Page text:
Tired of climate inaction, young people are taking governments to court
Today’s young people don’t want to live on a dying planet when they get older.
In a novel and potentially game-changing set of legal actions, teams of young people around the world are taking governments to court over climate change.
Essentially, they don't want to live on a dying planet when they get older. If successful, the young activists hope to cement robust climate change policies into law.
Our Children's Trust
That seems like a fair thing to want.
But current forecasts aren’t looking so good. Greenhouse gas emissions continue to rise, temperatures are increasing, the oceans are acidifying, deforestation continues, organisms are going extinct, and nothing urgent is being done about any of it.
Young people view this as deeply unfair and they’re hoping courts will agree with them.
The grounds of the lawsuits are that people have a right to clean air, clean water, stable food supplies and a safe environment--all things that are threatened by climate change.
The UN recognizes these as fundamental human rights, but arguing for future rights at the national level will be challenging.
Our Children's Trust
If legal teams are able to persuade courts that the current inaction of governments imperils their future access to these rights, then serious changes to the status quo can be made. Governments may be required to ensure a safe and healthy future, which would force them to radically roll back current (read dirty) energy production and consumption.
One US case that involves 21 young people aged 8-20 is currently before the US District Court in Oregon. The lawsuit is being lodged by the renowned former NASA scientist Dr. James Hansen to give the whole endeavor heft and legitimacy.
Our Children's Trust
More than 625 oil and gas companies, including Exxon Mobil, BP, Shell and Koch Industries, have joined the government as defendants, filing amicus briefs arguing their businesses would be too negatively affected.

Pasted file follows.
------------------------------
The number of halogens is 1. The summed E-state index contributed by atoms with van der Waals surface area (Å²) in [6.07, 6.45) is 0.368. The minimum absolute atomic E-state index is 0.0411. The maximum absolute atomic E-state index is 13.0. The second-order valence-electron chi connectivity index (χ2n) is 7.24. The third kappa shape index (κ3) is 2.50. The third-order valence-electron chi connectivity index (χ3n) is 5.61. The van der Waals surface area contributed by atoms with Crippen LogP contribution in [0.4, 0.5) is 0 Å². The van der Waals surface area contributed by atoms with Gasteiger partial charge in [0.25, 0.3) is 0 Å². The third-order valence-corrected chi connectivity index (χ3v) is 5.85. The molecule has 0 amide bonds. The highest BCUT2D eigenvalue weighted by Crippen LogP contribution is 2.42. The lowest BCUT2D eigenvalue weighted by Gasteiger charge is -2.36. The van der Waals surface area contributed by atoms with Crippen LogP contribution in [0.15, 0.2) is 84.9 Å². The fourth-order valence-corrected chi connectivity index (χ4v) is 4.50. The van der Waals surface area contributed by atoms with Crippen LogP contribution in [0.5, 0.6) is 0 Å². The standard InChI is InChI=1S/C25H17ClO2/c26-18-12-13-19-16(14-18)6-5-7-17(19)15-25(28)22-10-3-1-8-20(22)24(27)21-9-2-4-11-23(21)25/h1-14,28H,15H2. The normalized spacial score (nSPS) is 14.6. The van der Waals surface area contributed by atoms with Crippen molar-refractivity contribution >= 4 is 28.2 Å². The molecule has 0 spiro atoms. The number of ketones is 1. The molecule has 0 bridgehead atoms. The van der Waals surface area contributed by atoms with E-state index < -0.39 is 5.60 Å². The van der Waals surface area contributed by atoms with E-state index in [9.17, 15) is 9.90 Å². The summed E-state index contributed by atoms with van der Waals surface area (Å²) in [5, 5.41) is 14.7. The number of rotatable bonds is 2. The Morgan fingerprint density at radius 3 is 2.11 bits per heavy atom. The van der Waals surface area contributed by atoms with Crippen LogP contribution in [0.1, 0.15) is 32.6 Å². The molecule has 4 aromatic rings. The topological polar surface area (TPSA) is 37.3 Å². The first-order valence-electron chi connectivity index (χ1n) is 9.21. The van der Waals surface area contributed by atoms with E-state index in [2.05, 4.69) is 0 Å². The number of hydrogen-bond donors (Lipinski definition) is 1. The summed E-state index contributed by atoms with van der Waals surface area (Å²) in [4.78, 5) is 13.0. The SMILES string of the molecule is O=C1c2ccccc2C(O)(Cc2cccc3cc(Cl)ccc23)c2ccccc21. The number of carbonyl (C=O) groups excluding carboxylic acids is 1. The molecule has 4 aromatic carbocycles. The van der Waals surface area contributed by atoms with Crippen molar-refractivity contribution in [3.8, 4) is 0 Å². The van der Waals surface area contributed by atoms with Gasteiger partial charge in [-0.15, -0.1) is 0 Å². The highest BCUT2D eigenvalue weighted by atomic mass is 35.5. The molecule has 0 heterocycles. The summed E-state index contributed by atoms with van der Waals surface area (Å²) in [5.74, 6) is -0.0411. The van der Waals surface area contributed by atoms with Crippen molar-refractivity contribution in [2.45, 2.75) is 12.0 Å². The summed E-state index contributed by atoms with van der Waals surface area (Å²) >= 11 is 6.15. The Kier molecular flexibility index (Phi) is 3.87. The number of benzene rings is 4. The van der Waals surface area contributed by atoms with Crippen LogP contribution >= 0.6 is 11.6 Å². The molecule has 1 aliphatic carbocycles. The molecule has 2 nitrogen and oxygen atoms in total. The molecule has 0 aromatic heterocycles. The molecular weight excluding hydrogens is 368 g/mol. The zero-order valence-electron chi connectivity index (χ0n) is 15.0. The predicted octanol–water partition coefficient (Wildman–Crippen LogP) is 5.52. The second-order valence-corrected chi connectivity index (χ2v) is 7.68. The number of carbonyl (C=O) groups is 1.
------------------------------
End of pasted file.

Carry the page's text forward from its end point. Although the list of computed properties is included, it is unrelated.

If you thought that these lawsuits were purely symbolic, this corporate backlash suggests otherwise.
“If successful the lawsuit would force the government to implement a national plan to decrease carbon dioxide in the air to 350 parts per million by the end of the century,” according to Charis Chang, writing for news.com.au.
350 is an important number in the environmental community. It is the number of carbon parts per million that is deemed tolerable. Beyond 350, studies then and now say that dire consequences would occur. Currently, the world is well into the 400s, and the viability of the future depends on keeping the number from rising further and bringing it down--a very difficult thing to do.
A victory would dramatically change how the fossil fuel industry operates. And a victory would be a complete reversal of the usual script. (You can read more about this and other cases at Our Children's Trust, the organization behind the legal actions.)
Normally, climate-related lawsuits come from corporations that claim that government regulations are too burdensome and get in the way of their profits.
For instance, the Obama Administration’s cornerstone environmental action is being challenged in the US Supreme Court. If the Environmental Protection Agency’s ruling on power plant emissions gets shot down, then the Obama’s environmental legacy would be crippled and a chain reaction of global environmental backtracking could ensue.
But now, in a smattering of cases, corporations are actually joining with governments to ward off legal challenges.
It’s an irony fit for the era of the 6th mass extinction, when the rights of corporations to profit are too often elevated above the rights of people and other forms of life.
And it would be a fitting outcome if the decades-long fight for climate justice gets validated in an actual court of justice.
Even if these lawsuits are unsuccessful, they show that the emerging generation is filled with climate activists who will stand up and fight for the future of the planet that we all share.
That’s reason to be optimistic.